• NYS Requires State-Regulated Financial Services Institutions to Maintain Cybersecurity Program: New York State adopted what it claimed was the “first-in-the-nation” regulation that requires commercial banks, insurance companies and other financial services entities regulated by the NY Department of Financial Services to implement and maintain a cybersecurity program designed to protect consumers’ private information and the entities’ own information technology systems (click here for a list of institutions regulated by the NYDFS). Among other things, each covered entity’s cybersecurity program should be based on its own risk assessment and be designed to (1) identify and evaluate internal and external cybersecurity threats that might threaten to compromise nonpublic information stored on the entity’s information system; (2) protect the entity’s information system and nonpublic data from unauthorized access through the use of “defensive infrastructure”; (3) detect cybersecurity breaches; (4) respond to cybersecurity breaches to minimize any adverse impact; (5) recover from cybersecurity attacks and resume normal operations; and (6) satisfy all regulatory reporting requirements. Covered entities are also required to appoint a chief information security officer; conduct continuous monitoring or periodic penetration testing and vulnerability assessments; and provide regular cybersecurity training to staff, among other obligations. Covered entities must submit a certification to the NYDFS Superintendent by February 15 of each year that they are in compliance with all requirements of New York’s cybersecurity regulation. Smaller entities may be exempt from certain of the state’s requirements. The new regulation will be effective March 1, 2017; however, the compliance dates for certain provisions are delayed for up to two years.

Compliance Weeds: All members of the National Futures Association have been required to implement and enforce written policies regarding cybersecurity since March 1, 2016. These policies must be “reasonably designed to diligently supervise the risks of unauthorized access to or attack of their information technology systems, and to respond appropriately should unauthorized access or attack occur.” The requirements do not impose one-size-fits-all obligations on members, but instead permit members to adopt procedures relevant to the type, size and complexity of their business. (Click here for details regarding the NFA’s requirements.)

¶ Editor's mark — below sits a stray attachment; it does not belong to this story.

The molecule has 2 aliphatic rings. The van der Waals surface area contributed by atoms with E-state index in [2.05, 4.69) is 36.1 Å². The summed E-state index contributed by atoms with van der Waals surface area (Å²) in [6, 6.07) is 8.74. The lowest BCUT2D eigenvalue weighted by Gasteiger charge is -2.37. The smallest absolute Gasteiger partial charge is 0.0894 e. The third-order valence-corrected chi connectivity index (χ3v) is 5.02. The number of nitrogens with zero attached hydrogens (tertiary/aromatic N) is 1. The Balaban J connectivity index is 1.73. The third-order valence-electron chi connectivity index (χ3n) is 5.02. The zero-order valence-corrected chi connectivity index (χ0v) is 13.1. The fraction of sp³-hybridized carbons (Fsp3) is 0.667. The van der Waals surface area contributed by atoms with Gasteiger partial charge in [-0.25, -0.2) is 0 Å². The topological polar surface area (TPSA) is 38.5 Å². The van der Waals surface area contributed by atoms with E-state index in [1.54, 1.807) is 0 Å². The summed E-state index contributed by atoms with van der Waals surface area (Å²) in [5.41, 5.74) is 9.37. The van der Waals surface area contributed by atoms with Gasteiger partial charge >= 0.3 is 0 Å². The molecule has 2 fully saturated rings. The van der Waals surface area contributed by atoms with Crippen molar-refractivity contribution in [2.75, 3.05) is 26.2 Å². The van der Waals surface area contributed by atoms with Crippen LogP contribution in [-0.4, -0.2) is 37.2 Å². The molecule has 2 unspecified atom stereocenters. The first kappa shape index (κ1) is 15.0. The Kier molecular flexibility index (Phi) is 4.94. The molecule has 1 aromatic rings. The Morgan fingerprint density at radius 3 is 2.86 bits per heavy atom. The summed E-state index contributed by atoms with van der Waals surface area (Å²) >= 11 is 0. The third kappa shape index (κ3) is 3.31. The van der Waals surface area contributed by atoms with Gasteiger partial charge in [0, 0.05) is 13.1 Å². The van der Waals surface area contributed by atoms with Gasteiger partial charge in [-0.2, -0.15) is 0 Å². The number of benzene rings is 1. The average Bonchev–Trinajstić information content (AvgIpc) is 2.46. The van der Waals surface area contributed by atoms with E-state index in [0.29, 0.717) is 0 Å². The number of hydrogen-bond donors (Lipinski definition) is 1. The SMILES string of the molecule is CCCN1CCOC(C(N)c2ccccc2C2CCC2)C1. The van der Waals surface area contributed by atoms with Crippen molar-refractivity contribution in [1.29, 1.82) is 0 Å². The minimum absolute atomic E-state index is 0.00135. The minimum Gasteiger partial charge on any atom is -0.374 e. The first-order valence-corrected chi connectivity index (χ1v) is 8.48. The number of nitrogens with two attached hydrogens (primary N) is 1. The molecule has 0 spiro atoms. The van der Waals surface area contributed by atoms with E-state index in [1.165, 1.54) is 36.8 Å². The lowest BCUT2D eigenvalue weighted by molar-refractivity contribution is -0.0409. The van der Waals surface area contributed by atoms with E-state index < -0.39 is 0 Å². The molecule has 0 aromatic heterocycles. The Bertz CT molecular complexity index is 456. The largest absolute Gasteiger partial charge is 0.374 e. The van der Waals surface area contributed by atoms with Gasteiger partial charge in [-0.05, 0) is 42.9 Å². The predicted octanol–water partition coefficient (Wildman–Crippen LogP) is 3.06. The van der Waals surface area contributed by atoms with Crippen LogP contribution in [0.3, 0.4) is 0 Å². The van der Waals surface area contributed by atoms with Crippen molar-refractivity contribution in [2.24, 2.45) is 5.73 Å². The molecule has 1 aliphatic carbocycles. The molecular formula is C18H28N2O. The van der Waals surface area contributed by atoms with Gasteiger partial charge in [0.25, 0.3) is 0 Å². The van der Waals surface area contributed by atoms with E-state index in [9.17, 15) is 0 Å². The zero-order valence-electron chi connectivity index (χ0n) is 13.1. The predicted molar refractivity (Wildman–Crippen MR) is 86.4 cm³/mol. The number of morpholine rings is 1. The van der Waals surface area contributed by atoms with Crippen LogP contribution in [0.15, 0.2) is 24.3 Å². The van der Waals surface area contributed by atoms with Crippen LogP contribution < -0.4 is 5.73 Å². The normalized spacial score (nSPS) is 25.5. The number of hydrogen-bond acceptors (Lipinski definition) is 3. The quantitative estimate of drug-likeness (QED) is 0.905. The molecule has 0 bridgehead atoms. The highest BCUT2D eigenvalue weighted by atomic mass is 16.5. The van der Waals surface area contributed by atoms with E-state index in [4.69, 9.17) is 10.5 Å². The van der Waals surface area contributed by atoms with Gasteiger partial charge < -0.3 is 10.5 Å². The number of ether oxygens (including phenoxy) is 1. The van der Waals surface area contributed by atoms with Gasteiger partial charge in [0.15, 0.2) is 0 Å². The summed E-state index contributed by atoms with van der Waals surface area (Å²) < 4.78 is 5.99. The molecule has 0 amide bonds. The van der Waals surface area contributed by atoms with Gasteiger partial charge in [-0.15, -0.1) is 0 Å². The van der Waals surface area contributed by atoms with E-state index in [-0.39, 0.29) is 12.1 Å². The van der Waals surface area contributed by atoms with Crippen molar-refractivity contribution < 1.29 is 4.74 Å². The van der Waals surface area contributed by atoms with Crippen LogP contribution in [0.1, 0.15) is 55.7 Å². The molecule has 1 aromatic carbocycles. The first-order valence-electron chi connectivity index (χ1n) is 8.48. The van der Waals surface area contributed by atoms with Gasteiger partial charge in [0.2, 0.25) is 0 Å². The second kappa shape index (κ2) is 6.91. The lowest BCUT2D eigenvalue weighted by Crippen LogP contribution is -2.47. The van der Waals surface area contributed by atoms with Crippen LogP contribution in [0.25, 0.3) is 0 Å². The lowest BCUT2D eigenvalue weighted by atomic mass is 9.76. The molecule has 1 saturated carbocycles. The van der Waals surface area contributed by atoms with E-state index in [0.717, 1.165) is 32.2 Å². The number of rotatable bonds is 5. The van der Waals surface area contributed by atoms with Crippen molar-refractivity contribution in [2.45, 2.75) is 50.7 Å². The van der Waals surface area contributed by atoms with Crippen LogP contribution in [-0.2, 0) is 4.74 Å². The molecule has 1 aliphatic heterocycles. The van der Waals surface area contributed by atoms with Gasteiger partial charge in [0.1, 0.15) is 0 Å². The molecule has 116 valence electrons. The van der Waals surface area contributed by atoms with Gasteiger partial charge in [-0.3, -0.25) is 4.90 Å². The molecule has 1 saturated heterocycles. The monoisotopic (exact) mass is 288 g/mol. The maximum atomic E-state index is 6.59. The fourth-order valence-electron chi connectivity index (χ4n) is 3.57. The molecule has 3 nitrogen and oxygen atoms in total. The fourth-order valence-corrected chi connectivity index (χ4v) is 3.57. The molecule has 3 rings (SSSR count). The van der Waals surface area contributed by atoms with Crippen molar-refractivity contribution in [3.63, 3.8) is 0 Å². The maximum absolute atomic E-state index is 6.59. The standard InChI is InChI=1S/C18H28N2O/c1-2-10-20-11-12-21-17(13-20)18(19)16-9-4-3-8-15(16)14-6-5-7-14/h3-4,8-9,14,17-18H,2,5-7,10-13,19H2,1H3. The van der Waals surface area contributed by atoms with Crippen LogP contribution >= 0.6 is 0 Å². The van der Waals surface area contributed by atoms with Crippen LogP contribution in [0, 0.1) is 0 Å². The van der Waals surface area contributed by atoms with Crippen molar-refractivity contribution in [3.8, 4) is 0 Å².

• Australian Regulator Sanctions Broker for Engaging in Pre-Negotiated Futures Transactions With Client Without Requisite Time Delay: The Australian Securities & Investment Commission fined BGC Partners (Australia) Pty Limited Aus $90,000 (approximately US $69,000) for failure to exercise pre-negotiated trades on behalf of a client in accordance with regulatory requirements. In Australia, when a market participant seeks to engage in a pre-negotiated trade on behalf of a client, it must have the client’s general or specific authority in writing, and it must make an enquiry through an electronic message for one side of the trade, wait 3o seconds, and then enter a matching order reflecting the pre-negotiated agreement. According to ASIC, on at least six occasions in 2016, BGC did not place only one side of a negotiated trade into the market place and then wait 30 seconds before placing the other side and/or failed to obtain a client’s authorization prior to engaging in a pre-negotiated transaction on its behalf.

Compliance Weeds: This enforcement action may have taken place on a continent far far away; however, on this continent noncompetitive trades are prohibited by Commodity Futures Trading Commission rule, unless executed in accordance with exchange rules it has approved. (Click here to access CFTC Rule 1.38.) Exchanges generally have rules permitting the simultaneous placement of opposite orders for different beneficial owners by a party with discretion over both accounts as well as by different parties that my engage in pre-execution communications. (Click here to access CME Group Rules 533 and 539.) These rules can be quite complex, however, and are not one-size-fits-all. Traders should ensure they understand the nuances of these provisions.